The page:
Operations

Grabbing the Controls of Distribution

Establishing a distribution center almost from the outset in 1989 to supply our Canada-based GS Beauty Group salons was a no-brainer. In those days the company consisted of 15 stores in the Toronto area, a head office and a 1,200sq ft warehouse with four employees and a minivan for deliveries.

We knew the only way to get better margins was to buy in volume. Plus, as we expanded and started dealing with distributors we realized that every new market meant dealing with a different distributor. Pricing varied and some even refused to sell to us as they saw us as disruptive to their existing salon business.

At first, convincing manufacturers to deal direct was a challenge. They had existing distributors in place. They were also concerned about the risk of diversion to the grey market. But a distributor does not have that level of control over its salons that we have over ours. I don’t believe chain salons can be managed by a distributor effectively; we are a completely different animal.

We just had to show manufacturers we could represent them as well as or better than an established distributor and salon. We were able to represent brands in the image they envisioned. We had control over our locations – all prime real estate – with strict planograms, space and retail points established and managed by head office.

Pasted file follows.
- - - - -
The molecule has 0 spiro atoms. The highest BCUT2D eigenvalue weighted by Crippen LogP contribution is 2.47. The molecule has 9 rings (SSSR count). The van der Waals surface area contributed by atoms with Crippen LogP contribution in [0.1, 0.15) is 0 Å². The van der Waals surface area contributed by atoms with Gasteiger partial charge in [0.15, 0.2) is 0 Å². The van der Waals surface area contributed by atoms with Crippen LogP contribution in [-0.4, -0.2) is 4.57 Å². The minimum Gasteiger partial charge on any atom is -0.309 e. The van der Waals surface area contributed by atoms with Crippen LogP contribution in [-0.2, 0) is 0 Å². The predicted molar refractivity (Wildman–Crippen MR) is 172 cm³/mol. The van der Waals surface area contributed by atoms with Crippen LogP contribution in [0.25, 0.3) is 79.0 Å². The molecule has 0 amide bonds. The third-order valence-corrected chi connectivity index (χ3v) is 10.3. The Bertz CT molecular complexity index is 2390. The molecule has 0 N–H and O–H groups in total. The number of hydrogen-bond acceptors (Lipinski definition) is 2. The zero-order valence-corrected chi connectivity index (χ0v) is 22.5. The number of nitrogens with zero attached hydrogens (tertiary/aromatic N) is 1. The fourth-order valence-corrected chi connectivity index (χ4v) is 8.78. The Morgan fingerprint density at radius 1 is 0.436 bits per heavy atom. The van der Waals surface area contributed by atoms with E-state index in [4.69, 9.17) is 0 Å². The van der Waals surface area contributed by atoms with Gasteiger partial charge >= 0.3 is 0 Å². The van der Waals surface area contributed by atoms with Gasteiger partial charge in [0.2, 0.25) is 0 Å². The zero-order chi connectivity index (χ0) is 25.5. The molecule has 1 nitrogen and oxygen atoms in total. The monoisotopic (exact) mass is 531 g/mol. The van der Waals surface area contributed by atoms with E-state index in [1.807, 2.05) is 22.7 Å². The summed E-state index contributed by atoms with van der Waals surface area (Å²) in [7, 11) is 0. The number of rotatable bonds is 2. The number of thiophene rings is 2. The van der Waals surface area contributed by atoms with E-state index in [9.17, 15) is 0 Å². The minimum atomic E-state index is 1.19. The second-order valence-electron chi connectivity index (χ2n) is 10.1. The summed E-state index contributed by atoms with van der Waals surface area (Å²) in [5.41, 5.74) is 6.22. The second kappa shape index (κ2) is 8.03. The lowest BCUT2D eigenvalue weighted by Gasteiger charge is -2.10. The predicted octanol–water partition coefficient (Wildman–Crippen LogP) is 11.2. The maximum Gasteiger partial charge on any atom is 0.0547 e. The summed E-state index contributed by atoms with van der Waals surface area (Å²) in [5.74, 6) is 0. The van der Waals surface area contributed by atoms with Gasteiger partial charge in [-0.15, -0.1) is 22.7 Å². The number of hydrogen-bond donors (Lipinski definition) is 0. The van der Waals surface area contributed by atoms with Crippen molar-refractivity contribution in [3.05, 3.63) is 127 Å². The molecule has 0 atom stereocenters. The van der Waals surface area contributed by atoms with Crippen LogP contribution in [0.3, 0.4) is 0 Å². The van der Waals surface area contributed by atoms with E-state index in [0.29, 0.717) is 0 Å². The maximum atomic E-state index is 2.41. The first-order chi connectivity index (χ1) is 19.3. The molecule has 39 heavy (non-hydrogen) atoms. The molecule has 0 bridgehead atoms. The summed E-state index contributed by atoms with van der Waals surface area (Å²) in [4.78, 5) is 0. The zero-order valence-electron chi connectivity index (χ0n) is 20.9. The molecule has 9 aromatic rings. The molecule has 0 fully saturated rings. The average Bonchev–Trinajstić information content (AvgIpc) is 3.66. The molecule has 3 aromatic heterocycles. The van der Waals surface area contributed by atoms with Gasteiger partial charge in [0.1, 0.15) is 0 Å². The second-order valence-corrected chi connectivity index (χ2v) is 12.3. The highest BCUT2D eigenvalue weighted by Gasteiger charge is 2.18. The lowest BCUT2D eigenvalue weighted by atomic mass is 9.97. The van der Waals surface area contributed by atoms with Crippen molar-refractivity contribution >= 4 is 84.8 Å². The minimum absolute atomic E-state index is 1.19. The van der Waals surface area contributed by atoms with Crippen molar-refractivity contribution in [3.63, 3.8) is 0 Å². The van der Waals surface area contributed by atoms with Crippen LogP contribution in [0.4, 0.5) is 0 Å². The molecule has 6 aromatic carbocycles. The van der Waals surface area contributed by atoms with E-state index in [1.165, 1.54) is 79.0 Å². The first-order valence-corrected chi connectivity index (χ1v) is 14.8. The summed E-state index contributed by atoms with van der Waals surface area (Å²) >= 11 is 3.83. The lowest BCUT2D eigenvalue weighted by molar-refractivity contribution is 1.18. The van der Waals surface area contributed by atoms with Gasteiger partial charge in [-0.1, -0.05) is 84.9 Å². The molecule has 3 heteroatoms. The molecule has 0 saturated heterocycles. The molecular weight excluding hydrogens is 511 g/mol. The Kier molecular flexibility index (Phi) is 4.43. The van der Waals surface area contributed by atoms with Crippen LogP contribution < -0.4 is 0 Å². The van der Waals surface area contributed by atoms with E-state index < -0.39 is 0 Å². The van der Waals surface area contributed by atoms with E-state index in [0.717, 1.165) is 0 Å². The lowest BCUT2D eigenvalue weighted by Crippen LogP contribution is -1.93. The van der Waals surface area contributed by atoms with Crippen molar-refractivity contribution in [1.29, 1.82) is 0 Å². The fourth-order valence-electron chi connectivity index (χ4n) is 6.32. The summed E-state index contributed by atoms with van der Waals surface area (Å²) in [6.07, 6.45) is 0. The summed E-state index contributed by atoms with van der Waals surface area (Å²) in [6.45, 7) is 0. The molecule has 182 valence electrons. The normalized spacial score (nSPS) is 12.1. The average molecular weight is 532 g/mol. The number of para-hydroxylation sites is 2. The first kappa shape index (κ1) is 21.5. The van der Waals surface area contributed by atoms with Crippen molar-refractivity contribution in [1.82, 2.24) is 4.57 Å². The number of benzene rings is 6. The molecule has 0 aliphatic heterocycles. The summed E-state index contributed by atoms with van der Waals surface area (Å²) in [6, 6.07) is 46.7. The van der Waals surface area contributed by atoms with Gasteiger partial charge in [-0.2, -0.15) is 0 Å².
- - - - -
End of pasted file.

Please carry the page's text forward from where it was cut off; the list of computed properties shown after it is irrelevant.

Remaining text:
By the time the GS Beauty Group reached 25 locations in 1994, we decided to start buying direct and build a distribution center that now stretches to 16,000sq ft. We carry almost every brand – 4,500 active skus and an additional 6,000 as special order. Our distribution center remained in Toronto, with our delivery vehicles covering the Greater Toronto area while we ship across Canada using LTL Transport courier. It’s more cost-effective for us to manage all local deliveries with our own fleet.

The facility gave us even more credibility with manufacturers. We bypassed distributors, sought exclusive lines and eventually went manufacturer-direct with all brands. The margins the distributor was making became ours for the keeping.
Nowadays, software has made the management easier, but sustaining the profitability of a distribution center is a growing challenge. Margins are shrinking and labor cost increasing as we seek to improve workflow process and invest in technology to budget staff costs. Consumer demands also force us to invest continually in software and technology. GS has also built a successful e-commerce business alongside its salon business and while it is run from the facility, it has its own department, including software, separate inventory, space and overheads.

Simply put, creating a distribution center is not for everyone. It’s a separate business, which, if not managed properly, can bleed you, taking away focus from the salon operations, tying up capital and interrupting product replenishment.

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Paolo

Paolo

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